Health-related quality of life evaluation amongst older adults: New ideas for old problems

Steven Mcphail (2010). Health-related quality of life evaluation amongst older adults: New ideas for old problems PhD Thesis, School of Health & Rehabilitation Sciences, The University of Queensland.

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Author Steven Mcphail
Thesis Title Health-related quality of life evaluation amongst older adults: New ideas for old problems
School, Centre or Institute School of Health & Rehabilitation Sciences
Institution The University of Queensland
Publication date 2010-09
Thesis type PhD Thesis
Supervisor Associate Professor Terry Haines
Associate Professor Elaine Beller
Total pages 360
Total colour pages 16
Total black and white pages 344
Subjects 11 Medical and Health Sciences
Abstract/Summary Modern healthcare interventions for older adults commonly aim to have a positive and meaningful impact on the quality of patients’ lives, rather than simply prevent death. Health-related quality of life evaluations permit external observers to gain insight into the meaning of health states to individuals experiencing them, in the context of their own lives, and thus are important in evaluating the impact of positive and negative health events. Furthermore, health-related quality of life evaluations inform economic analysis of healthcare interventions through cost-utility analysis. However, some difficulties exist in evaluating health-related quality of life amongst older adults. The purpose of this body of research is to provide new ideas and empirical evidence to improve health-related quality of life evaluation methodology amongst older adults. This includes assessments at a single point in time as well as discerning change in health-related quality of life over time. Five aims were identified following a review of existing literature. Five empirical investigations were then undertaken to address each of the respective aims. The first demonstrated that telephone evaluation could yield equivalent responses as face to face evaluation of health-related quality of life. The second demonstrated that agreement between clinician proxies and patient self reports are dependent on proxy perspective, the timing of assessment and patient cognitive ability. Studies three, four and five investigated the impact of changes in one’s understanding of health-related quality of life construct over time and its meaning to them personally (response shift). The third investigation demonstrated that respondents frequently do not consider the meaning of health state rating scales and shift their response after being asked to consider a description of a very good and very poor health state. The forth investigation revealed that conventional evaluation of change (post – pre) is not in agreement with patients’ perspective of change (post – then test) in health-related quality of life. From existing methodology it was not possible to determine whether this disagreement was due to response shift, or poor recollection of the patients’ earlier health states (recall bias). The final investigation reported a novel and practical method for determining the relative contribution of response shift and recall bias to disagreement between patient perceived and conventional longitudinal evaluation of change in health-related quality of life. It revealed that a large portion of the disagreement between patient perceived change and conventional longitudinal change amongst hospitalised older adults could be attributed to recall bias. In successfully addressing the five identified research aims, this body of research has provided new evidence and novel findings to assist in the improvement of health-related quality of life evaluation methodology amongst older adults. Future research directions include investigation of whose perspective of change in health-related quality of life is considered to be the most important to relevant stakeholders in clinical and research settings as well as further empirical investigation around the psychometric properties for the method of adjustment (for response shift and recall bias) reported in the final study in this body of research.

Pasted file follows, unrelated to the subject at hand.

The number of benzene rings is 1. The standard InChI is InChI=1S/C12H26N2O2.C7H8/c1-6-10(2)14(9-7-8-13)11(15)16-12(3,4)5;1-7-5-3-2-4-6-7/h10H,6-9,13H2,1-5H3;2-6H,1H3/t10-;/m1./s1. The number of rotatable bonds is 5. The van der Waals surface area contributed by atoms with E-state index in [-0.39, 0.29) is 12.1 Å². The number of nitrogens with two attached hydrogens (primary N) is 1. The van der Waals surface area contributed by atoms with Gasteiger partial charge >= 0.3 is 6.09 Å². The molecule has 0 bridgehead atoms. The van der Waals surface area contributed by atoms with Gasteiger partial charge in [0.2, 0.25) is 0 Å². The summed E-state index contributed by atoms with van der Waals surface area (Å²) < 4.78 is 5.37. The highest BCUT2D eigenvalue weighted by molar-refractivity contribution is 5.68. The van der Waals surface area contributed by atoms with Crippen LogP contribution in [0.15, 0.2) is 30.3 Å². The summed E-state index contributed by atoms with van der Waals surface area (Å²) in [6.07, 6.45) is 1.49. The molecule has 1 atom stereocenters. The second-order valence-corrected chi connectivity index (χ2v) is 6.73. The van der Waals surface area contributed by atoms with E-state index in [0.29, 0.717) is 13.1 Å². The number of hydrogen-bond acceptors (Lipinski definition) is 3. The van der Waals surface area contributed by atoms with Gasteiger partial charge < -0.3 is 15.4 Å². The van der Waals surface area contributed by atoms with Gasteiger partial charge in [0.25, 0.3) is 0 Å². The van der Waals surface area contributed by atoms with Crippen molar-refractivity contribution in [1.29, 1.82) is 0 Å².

Keyword Cost-utility
Response Shift
Health state
Additional Notes Color pages are listed as per page number in the pdf document not as per number in page footer: 123,178,205,206,229,309,314,316,330,336,340,345,347,352,357,360

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Created: Tue, 15 Mar 2011, 10:04:47 EST by Mr Steven Mcphail on behalf of Library - Information Access Service